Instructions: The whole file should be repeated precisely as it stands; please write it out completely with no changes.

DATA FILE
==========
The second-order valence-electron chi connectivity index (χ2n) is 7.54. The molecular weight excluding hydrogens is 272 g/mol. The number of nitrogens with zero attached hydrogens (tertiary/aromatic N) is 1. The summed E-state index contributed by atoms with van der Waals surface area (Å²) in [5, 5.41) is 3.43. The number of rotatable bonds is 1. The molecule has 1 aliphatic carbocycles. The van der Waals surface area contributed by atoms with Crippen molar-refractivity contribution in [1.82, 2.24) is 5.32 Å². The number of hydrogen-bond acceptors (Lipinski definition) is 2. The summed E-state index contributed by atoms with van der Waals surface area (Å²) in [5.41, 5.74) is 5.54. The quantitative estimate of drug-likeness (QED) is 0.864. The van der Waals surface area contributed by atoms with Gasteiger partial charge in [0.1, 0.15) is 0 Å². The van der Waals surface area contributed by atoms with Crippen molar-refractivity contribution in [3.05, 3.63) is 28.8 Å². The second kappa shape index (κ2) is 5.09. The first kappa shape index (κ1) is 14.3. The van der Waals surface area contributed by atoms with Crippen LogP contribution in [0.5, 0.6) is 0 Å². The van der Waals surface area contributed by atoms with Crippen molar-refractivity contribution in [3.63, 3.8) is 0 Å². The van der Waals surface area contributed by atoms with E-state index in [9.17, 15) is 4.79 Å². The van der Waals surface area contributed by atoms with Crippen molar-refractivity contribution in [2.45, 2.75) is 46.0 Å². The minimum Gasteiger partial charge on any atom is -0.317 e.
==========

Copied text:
The second-order valence-electron chi connectivity index (χ2n) is 7.54. The molecular weight excluding hydrogens is 272 g/mol. The number of nitrogens with zero attached hydrogens (tertiary/aromatic N) is 1. The summed E-state index contributed by atoms with van der Waals surface area (Å²) in [5, 5.41) is 3.43. The number of rotatable bonds is 1. The molecule has 1 aliphatic carbocycles. The van der Waals surface area contributed by atoms with Crippen molar-refractivity contribution in [1.82, 2.24) is 5.32 Å². The number of hydrogen-bond acceptors (Lipinski definition) is 2. The summed E-state index contributed by atoms with van der Waals surface area (Å²) in [5.41, 5.74) is 5.54. The quantitative estimate of drug-likeness (QED) is 0.864. The van der Waals surface area contributed by atoms with Gasteiger partial charge in [0.1, 0.15) is 0 Å². The van der Waals surface area contributed by atoms with Crippen molar-refractivity contribution in [3.05, 3.63) is 28.8 Å². The second kappa shape index (κ2) is 5.09. The first kappa shape index (κ1) is 14.3. The van der Waals surface area contributed by atoms with Crippen LogP contribution in [0.5, 0.6) is 0 Å². The van der Waals surface area contributed by atoms with Crippen molar-refractivity contribution in [3.63, 3.8) is 0 Å². The van der Waals surface area contributed by atoms with E-state index in [9.17, 15) is 4.79 Å². The van der Waals surface area contributed by atoms with Crippen molar-refractivity contribution in [2.45, 2.75) is 46.0 Å². The minimum Gasteiger partial charge on any atom is -0.317 e.